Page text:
Path-breakers follow the scent of their fears, knowing that it will lead them to their most cherished treasure. This is often lauded as courage by the world at large but in truth is a more realistic estimation of risk. The ones doing something novel know this in their core. They get that our deepest fears are there to point us in the direction of what we value most. For most of history, that was food, shelter, and clothing. Today it’s a purposeful life.

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Tim Urban’s distinction between chefs (= entrepreneur/innovator/pioneer) and cooks (= follower of chef’s recipes) explained succinctly in this pic.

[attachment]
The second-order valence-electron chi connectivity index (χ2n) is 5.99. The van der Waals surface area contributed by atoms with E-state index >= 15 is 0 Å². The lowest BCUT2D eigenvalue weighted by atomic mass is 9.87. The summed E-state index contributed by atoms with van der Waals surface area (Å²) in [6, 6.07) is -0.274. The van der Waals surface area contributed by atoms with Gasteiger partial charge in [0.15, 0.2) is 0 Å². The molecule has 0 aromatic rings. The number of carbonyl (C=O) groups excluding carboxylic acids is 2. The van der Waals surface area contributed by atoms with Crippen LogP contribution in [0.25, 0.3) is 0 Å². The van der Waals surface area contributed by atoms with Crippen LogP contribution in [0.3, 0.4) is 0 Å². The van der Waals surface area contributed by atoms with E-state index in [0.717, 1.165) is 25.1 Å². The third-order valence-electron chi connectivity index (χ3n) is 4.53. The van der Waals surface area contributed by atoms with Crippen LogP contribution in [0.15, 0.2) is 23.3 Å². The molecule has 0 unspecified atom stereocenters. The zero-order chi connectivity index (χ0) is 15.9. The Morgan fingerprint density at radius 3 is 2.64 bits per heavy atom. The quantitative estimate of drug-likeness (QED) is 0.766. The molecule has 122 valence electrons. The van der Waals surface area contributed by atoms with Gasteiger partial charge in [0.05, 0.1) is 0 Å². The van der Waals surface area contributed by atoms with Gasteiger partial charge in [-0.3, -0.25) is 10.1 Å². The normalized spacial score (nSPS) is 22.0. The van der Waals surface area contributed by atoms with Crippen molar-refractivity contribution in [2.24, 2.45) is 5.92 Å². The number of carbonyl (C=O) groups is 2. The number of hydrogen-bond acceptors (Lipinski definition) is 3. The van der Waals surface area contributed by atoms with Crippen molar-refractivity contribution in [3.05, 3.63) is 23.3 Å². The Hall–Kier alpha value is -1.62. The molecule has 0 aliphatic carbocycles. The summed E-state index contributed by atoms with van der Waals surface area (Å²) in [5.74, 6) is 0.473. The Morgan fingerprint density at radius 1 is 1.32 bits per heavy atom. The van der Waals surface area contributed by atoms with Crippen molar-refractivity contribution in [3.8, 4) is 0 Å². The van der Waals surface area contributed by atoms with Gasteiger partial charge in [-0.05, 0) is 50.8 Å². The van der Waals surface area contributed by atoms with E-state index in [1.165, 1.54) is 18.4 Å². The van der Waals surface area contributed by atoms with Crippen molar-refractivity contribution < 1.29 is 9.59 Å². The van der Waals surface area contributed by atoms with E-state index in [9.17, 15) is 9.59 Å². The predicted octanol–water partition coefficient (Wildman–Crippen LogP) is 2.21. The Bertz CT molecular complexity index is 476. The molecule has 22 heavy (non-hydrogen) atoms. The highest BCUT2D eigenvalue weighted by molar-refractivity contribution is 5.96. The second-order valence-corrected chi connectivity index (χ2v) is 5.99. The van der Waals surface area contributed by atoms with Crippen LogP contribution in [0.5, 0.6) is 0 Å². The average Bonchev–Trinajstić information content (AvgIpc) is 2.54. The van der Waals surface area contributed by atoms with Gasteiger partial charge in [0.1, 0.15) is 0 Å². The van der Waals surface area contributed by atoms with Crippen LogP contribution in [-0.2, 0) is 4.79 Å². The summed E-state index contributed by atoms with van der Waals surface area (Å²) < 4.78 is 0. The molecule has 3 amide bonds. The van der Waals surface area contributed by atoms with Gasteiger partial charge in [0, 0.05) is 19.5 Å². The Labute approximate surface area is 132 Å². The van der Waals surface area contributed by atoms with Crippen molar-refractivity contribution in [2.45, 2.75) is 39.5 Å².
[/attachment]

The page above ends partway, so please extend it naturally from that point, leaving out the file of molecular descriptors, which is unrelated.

1. Risk is your tolerance for the worst outcome. The expected value of an action is the sum of the value of each of its possible outcomes multiplied by their probability of occurrence.
  2. When making a decision, people tend to think too much of risk and not enough about the expected value.
  3. Even when calculating the expected value precisely is not possible, putting yourself through the process forces you to assess _both _the upside and downside potential of your action before taking it.
  4. Two common mistakes people make in estimating probability of success/failure is picking the wrong reference class and ignoring the base rate.
  5. The reference class indicates the closest decision category to your situation (what else is most like this?) while the base rate offers the median probability of success and failure.